- Enter the details for the validation you want to remove in the pop-up menu (the last validation you made for that cell range should automatically be there)
- Click Remove validation
Example 1 – Basic Google Sheets Conditional Data Validation
One of the simplest validations you can do in a Google Spreadsheet is to only allow certain numbers into a group of cells. This is a single simple condition that has to be met by the user to avoid getting an invalid warning or reject input pop-up box. They won’t be able to put in letters, unique characters, or numbers outside the range you specify. Let’s dive into how to set this up.
- Open the Data validation menu
- In the Criteria dropdown menu, select number
- Select the numerically based criteria you want your inputs to meet. For this example, we selected between
- Provide the range for the accepted inputs. In our example we chose between 1 and 10. This means any number outside of that range will be rejected
- Select whether you want to Show warning or Reject input
- (Optional) if you selected Reject input, check Show validation help text and enter a helpful message to help users use a number in the correct range
Example 2 – Adding a Data Validation Custom Formula in Google Sheets
To make things simple, let’s consider the following data set and pretend we couldn’t just use the SUM function to get the total and had to enter the Total manually.
We can use a Google Sheets data validation custom formula to show whether or not our inputs are correct or not. We would have to use the following steps to achieve this:
- Select the first single cell that you want to apply the custom data validation formula to. In our example, the cell we are going to use is F5 (the first Total cell)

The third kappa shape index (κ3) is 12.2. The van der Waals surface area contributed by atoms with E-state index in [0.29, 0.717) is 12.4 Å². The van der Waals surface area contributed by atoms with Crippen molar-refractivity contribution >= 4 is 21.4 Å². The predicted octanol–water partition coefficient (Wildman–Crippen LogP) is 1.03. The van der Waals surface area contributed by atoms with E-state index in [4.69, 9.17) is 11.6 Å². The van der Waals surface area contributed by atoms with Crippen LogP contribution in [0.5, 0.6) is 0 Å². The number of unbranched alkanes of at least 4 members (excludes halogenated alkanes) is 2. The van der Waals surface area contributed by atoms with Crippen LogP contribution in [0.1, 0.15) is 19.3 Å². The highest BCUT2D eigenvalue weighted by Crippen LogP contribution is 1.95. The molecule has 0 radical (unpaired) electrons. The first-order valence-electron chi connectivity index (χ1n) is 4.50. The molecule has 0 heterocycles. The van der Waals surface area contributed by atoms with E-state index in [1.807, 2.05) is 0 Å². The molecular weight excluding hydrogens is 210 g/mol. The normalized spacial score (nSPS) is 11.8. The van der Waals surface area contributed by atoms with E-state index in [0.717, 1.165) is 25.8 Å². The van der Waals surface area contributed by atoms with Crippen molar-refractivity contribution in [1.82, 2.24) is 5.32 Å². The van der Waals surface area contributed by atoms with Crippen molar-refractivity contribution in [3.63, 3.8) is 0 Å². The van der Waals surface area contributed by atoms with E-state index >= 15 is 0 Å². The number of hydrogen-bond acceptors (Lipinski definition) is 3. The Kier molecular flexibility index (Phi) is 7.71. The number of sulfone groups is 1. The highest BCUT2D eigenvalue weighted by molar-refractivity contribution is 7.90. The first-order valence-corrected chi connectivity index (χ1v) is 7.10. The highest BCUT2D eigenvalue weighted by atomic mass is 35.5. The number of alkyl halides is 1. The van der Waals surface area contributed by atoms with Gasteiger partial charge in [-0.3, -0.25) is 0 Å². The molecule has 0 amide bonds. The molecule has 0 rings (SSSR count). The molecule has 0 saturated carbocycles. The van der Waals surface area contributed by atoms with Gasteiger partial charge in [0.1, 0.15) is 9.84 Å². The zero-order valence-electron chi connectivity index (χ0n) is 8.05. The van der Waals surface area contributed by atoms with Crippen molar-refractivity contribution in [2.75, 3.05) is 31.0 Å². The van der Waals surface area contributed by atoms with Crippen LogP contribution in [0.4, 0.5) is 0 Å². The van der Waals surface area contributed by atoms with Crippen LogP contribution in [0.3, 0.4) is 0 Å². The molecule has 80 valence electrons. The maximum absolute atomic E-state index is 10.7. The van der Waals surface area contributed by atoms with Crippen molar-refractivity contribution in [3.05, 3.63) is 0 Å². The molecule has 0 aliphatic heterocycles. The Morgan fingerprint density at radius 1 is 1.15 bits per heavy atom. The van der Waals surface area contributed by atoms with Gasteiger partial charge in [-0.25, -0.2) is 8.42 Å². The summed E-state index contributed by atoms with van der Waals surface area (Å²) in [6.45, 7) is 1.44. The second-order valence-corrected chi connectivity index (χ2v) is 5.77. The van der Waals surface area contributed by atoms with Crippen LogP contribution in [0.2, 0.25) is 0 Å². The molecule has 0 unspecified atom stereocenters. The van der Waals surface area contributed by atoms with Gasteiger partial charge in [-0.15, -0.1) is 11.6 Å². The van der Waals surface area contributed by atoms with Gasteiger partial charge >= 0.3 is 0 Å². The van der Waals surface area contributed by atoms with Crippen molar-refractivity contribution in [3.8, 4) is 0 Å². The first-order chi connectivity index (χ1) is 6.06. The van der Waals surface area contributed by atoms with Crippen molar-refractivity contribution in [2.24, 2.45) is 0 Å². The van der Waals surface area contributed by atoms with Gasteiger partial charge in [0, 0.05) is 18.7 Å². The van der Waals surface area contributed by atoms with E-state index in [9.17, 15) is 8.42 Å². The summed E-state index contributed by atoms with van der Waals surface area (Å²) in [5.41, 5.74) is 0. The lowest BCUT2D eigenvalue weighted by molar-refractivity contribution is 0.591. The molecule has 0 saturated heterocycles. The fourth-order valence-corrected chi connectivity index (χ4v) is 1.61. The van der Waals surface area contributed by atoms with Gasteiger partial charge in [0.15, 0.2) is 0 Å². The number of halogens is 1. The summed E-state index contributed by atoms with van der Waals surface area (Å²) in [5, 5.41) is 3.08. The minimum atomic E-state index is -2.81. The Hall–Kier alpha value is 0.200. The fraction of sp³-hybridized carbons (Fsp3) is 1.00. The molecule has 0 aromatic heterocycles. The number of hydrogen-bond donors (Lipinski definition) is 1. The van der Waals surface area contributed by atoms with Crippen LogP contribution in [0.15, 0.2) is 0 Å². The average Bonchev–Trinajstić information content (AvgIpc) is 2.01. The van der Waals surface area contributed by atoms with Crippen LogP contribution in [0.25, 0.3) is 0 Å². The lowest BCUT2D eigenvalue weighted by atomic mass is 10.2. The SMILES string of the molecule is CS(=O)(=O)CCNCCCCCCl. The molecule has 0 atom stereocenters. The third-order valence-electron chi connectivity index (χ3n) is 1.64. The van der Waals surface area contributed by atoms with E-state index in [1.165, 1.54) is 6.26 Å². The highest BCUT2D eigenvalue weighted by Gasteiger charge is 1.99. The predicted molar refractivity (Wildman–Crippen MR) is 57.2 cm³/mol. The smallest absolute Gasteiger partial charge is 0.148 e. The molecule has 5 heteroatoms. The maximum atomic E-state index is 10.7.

- Navigate to Data>Data validation
- In the Criteria section dropdown list in the Data validation menu, find Custom formula is
- In our example, we are going to use the formula:
This formula means that the number we input into F5 must be equal to the number in the cell of D5 plus the number inside E5
- Click Save
- When the data validation menu closes, click and drag the small blue box from the cell that we just added the restrictions to cover all of the relevant cells.
Doing this will move the data validation downwards but with the corresponding cells from the adjacent columns. I.e instead of =F5=D5+E5, the next cell down will instead validate for =F6=D6+E6 etc. This is the reason we selected a single cell instead of the entire applicable range in the first step.
- Enter values into the total column to check the added Google Sheets custom formula data validation is working
As you can see in the screenshot, the cells with invalid inputs have small red triangles next to them, indicating that they have violated the custom Google Sheets validation formula.